Hello everyone, and welcome back to my blog!
This week, I met with my professor’s graduate student colleague, Mr. Swain, who is in charge of guiding me through my internship project. On Monday, he sent me a database of around 370 bacterial species and their many characteristics including cell shape, cell length and width, colony morphology, colony pigmentation, and oxygen preference. As the first part of my project, I need to research the various cell shapes of the bacteria and calculate volume and surface area to find the surface area-to-volume ratio. The goal is to compare ratios and see how they contribute to the metabolisms of each species. Throughout this week, I have been grouping all of the species into around 4 different shapes, each with a unique formula for volume and surface area:
- Vibrious(curved rods)
Picture creds: Airen_Creation
While this task doesn’t involve coding in R just yet, performing the calculations in Excel will help me understand how to better organize and render databases. In two weeks, I will have another meeting with Mr. Swain about what to do next.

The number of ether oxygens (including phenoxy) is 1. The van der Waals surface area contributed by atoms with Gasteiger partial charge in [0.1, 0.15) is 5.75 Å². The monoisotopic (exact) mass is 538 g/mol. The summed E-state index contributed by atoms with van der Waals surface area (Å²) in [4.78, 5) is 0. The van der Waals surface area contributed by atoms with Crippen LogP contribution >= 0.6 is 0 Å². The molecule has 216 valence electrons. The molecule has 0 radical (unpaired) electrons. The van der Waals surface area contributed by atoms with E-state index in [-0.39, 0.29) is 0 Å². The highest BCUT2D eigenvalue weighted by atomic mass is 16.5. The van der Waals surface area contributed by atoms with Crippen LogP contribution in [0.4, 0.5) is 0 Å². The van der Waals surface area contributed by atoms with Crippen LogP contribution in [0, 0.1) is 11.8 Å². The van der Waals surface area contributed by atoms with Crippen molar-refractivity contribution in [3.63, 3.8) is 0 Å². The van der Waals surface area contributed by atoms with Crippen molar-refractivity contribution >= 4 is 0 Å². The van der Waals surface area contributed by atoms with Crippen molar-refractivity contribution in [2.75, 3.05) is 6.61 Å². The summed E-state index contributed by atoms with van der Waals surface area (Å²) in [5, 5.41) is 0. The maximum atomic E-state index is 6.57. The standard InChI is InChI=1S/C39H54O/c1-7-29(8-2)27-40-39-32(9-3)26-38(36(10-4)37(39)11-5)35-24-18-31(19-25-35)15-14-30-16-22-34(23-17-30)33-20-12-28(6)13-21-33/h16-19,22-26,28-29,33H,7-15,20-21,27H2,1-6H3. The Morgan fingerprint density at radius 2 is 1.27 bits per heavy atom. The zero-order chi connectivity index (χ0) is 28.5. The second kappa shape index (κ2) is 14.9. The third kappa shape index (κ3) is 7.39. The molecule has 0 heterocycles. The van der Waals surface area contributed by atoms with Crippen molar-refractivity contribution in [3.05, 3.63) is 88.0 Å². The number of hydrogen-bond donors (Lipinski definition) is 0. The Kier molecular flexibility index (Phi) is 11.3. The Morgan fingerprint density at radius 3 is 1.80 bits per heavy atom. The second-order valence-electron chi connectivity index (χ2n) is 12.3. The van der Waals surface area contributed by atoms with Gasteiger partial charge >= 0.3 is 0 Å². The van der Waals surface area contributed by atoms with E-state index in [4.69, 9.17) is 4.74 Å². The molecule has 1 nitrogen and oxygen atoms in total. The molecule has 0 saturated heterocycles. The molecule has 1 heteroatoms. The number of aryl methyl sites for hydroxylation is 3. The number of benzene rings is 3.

Besides the internship, I have made significant progress in learning R. I had originally planned to complete one course per week but since last Friday, I have successfully finished both courses 2 and 3 on Data Visualization and Probability! The Data Visualization course first introduced key terms such as types of distributions, z-scores, means, standard deviations, and types of graphs. It then incorporated how to develop data visualizations on R through using the ggplot2, dplyr, and gapminder command packages. Using functions such as data.frame(), ggplot(aes()), geom_point()/geom_abline(), geom_qq(), filter(), facet.grid(), and mutate(), I learned how to develop various density curves, histograms, and boxplots to manipulate and display my data. In the course on probability, I learned about functions for calculating combinations/permutations and running repeated simulations of random sampling. With pnorm(), qnorm(), rnorm(), replicate(), sample(), expand.grid(), and sapply(), I was able to run automatic simulations of repeated test trials up to 10,000 times to make inferences on probability in situations like playing roulette, winning the lottery, and calculating losses in foreclosures.
For next week, I am excited to start learning the fourth course on Inferences and Modeling. Hopefully, I can keep up my progress and finish two more courses on top of completing the calculations for all 370 bacterial species. Stay tuned for more updates on my coding adventure!